In this guest blog Tamal Bandyopadhyay quotes extracts from his just published book ***`***Pandemonium: The Great Indian Banking Tragedy’ and highlights the questions galore on governance the book seeks to answer.
While I have often – though not always, written about the success stories in the Indian banking sector, my latest book turns a spotlight on the dark underbelly of Indian banking with all its stories of fraud, greed, fear and poor governance.
‘Sensational’ is just a bald statement of fact when it comes to describing the way Gokulnath Shetty, a deputy manager in a Punjab National Bank branch, under the nose of Reserve Bank of India’s central office in Mumbai, helped to pull off a fraud of nearly $2 billion. Shetty received just one promotion in his 36-year career, and spent the last seven years at the branch where the fraud took place. He was an unassuming character who commuted by local train and autorickshaw even as he was helping to rake in huge sums by exploiting a flaw in the system.
Then, there is the story of Kingfisher Airlines. The auditors and the regulator emerge in poor light in that sorry episode.
Bankers can and do take wrong business decisions in good faith. But the investigative agencies proceed under the presumption of criminality. This feeds into an apparently endless public craving for vengeance, however misdirected that might be. Social media adds fuel to the fire. Charge-sheets are filed; bankers are arrested; even sent to jail. In another case, the chief of a public sector bank was sacked just eight minutes before her scheduled retirement.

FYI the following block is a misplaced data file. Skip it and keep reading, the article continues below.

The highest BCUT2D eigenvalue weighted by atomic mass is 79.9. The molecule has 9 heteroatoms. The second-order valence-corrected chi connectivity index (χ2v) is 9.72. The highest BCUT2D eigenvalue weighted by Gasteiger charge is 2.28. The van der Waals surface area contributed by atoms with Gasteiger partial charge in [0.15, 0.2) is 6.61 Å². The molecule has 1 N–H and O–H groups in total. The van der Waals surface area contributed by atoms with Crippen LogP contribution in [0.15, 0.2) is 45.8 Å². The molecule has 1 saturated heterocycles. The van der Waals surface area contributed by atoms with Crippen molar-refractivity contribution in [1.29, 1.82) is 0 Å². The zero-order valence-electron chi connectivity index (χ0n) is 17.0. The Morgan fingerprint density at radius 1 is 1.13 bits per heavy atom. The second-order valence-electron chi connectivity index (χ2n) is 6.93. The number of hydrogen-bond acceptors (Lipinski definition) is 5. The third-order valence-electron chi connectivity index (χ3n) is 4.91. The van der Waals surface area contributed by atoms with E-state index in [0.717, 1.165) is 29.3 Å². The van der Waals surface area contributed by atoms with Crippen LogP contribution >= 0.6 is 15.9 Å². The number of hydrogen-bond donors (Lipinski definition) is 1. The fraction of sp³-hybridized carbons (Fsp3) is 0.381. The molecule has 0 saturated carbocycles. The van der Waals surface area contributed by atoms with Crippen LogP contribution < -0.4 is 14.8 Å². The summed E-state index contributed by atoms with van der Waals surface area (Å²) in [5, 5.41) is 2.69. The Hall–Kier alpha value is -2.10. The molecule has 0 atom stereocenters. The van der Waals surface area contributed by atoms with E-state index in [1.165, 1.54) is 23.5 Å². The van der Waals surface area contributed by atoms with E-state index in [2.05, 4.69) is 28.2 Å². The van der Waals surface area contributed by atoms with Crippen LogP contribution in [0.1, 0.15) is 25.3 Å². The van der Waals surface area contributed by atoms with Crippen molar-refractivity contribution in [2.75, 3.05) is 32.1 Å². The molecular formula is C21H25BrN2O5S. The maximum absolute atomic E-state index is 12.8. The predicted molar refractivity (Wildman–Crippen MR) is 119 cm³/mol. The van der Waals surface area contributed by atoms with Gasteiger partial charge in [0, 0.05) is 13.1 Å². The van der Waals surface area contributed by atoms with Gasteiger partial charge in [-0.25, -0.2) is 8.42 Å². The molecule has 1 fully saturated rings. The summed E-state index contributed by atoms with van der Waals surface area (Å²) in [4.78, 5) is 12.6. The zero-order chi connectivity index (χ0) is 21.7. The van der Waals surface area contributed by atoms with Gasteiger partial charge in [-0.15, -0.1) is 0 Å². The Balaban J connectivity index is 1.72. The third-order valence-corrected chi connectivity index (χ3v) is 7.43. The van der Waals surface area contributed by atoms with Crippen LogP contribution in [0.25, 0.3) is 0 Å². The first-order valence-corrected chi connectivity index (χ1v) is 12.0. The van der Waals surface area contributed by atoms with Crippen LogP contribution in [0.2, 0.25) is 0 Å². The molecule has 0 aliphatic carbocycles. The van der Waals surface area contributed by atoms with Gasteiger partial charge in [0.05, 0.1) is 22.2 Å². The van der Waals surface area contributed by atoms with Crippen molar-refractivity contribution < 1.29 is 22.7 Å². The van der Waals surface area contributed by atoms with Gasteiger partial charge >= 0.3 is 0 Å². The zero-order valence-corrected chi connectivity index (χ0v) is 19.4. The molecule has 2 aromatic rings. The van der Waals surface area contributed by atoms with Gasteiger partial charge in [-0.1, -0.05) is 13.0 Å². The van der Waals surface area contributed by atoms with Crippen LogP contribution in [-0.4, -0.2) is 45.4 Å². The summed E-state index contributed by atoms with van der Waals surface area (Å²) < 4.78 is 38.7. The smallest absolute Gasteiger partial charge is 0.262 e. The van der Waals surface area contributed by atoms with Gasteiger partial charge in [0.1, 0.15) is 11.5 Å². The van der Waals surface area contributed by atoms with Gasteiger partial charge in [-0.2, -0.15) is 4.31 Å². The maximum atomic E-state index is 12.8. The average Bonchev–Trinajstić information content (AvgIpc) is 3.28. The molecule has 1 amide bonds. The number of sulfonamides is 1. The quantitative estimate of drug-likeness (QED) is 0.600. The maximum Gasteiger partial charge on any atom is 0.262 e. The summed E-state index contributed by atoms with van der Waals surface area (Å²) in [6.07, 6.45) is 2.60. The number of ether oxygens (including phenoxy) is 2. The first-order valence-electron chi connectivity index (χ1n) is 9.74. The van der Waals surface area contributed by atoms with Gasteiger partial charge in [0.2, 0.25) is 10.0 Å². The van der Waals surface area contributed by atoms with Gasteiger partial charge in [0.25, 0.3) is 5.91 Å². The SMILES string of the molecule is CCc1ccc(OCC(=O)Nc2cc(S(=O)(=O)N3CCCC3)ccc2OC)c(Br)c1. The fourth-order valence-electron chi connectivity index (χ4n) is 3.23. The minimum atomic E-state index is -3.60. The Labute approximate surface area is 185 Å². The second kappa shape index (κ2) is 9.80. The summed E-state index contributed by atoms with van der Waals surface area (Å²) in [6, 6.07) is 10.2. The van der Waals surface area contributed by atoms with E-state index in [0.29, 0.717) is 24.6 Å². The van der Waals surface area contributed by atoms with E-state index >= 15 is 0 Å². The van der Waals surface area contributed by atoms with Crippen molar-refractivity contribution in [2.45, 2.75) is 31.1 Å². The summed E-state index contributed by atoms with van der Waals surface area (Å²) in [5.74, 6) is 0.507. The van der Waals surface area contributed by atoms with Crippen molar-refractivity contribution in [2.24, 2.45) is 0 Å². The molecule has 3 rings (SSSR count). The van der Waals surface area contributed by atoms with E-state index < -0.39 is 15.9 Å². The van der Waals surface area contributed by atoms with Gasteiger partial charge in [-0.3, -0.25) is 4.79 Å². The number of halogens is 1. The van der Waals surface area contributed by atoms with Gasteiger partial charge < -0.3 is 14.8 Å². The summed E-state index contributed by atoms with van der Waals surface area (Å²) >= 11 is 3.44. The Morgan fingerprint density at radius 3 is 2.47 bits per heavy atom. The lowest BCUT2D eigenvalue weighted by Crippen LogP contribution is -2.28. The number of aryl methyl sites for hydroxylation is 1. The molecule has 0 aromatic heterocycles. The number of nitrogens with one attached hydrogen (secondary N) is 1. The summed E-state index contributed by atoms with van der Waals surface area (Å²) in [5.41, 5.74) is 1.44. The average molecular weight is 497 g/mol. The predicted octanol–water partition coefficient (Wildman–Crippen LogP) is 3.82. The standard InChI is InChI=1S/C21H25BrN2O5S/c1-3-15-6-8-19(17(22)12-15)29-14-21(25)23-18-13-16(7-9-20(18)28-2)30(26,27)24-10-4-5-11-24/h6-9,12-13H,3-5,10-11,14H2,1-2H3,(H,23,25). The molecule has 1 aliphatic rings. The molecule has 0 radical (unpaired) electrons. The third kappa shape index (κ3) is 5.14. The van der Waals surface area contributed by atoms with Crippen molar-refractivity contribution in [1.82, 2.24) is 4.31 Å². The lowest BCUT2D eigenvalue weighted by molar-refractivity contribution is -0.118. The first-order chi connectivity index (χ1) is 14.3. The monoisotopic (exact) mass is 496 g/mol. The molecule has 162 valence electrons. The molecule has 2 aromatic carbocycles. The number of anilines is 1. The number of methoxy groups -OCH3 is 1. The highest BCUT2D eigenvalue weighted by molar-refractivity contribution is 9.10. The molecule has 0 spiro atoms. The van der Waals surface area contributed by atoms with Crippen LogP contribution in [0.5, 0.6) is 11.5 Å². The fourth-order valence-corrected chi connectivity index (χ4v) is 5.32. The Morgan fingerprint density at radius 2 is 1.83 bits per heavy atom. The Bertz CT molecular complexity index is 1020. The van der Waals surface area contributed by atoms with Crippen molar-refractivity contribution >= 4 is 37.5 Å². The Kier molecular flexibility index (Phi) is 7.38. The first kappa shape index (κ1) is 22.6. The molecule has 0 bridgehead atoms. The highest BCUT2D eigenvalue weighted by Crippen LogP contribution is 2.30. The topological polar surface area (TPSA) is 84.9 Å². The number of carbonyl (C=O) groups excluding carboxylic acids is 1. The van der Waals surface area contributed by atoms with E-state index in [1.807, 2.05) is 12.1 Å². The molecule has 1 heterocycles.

A few retired bank executives spent months at Mumbai’s Arthur Road Jail in a barrack for undertrials, sleeping on threadbare rugs laid out on concrete floors and using primitive amenities. They endured this until a court decided whether they (like countless others before and since) were guilty or innocent.
The book also takes a deep dive into the stories of Rana Kapoor, the promoter and CEO of Yes Bank, and Chanda Kochhar, a career ICICI Banker, and a Padma award winner. The details of those stories are very different, but the underline theme is the same: The biggest casualty has been corporate governance. The boards ate out of the hand of the CEOs; the chairman went out of his way to certify their conduct.
The fate of those two erstwhile stars rang the death knell for the personality cult in banking. Also, many staunch believers in bank privatization have begun changing their minds after revelations about the style of functioning in these two large listed private sector banks and the way their boards functioned.
Some extracts from the book are given below. These relate to the acute fear psychosis that has built up among public sector banks, board oversight in banks and some observations regarding bank supervision and policy, Seemingly unconnected, all stories eventually highlight a key theme: that governance matters.
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